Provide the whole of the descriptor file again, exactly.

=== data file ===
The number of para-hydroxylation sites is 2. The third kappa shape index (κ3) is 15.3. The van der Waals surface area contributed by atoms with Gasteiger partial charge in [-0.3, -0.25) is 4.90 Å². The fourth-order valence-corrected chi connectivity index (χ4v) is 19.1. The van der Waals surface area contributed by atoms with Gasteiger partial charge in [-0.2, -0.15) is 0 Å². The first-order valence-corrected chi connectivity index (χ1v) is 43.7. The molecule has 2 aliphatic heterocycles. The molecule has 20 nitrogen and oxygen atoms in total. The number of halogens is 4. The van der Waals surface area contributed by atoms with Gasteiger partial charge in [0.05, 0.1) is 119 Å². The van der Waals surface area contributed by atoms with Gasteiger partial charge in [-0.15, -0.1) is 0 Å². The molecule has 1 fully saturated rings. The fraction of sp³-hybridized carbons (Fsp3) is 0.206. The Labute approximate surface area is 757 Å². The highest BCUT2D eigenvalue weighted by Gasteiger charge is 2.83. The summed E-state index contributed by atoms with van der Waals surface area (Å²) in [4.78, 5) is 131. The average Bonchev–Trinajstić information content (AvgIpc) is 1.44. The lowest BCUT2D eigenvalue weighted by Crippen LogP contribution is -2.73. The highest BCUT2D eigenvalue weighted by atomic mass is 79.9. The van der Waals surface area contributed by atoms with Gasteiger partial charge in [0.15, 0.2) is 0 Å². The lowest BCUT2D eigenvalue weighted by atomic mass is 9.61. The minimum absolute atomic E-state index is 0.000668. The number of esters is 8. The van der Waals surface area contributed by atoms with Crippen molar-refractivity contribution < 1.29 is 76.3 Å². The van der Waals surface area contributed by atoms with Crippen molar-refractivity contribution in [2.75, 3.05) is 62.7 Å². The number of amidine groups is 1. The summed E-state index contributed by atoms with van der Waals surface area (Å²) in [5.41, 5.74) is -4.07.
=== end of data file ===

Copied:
The number of para-hydroxylation sites is 2. The third kappa shape index (κ3) is 15.3. The van der Waals surface area contributed by atoms with Gasteiger partial charge in [-0.3, -0.25) is 4.90 Å². The fourth-order valence-corrected chi connectivity index (χ4v) is 19.1. The van der Waals surface area contributed by atoms with Gasteiger partial charge in [-0.2, -0.15) is 0 Å². The first-order valence-corrected chi connectivity index (χ1v) is 43.7. The molecule has 2 aliphatic heterocycles. The molecule has 20 nitrogen and oxygen atoms in total. The number of halogens is 4. The van der Waals surface area contributed by atoms with Gasteiger partial charge in [0.05, 0.1) is 119 Å². The van der Waals surface area contributed by atoms with Gasteiger partial charge in [-0.15, -0.1) is 0 Å². The molecule has 1 fully saturated rings. The fraction of sp³-hybridized carbons (Fsp3) is 0.206. The Labute approximate surface area is 757 Å². The highest BCUT2D eigenvalue weighted by Gasteiger charge is 2.83. The summed E-state index contributed by atoms with van der Waals surface area (Å²) in [4.78, 5) is 131. The average Bonchev–Trinajstić information content (AvgIpc) is 1.44. The lowest BCUT2D eigenvalue weighted by Crippen LogP contribution is -2.73. The highest BCUT2D eigenvalue weighted by atomic mass is 79.9. The van der Waals surface area contributed by atoms with Gasteiger partial charge in [0.15, 0.2) is 0 Å². The lowest BCUT2D eigenvalue weighted by atomic mass is 9.61. The minimum absolute atomic E-state index is 0.000668. The number of esters is 8. The van der Waals surface area contributed by atoms with Crippen molar-refractivity contribution < 1.29 is 76.3 Å². The van der Waals surface area contributed by atoms with Crippen molar-refractivity contribution in [2.75, 3.05) is 62.7 Å². The number of amidine groups is 1. The summed E-state index contributed by atoms with van der Waals surface area (Å²) in [5.41, 5.74) is -4.07.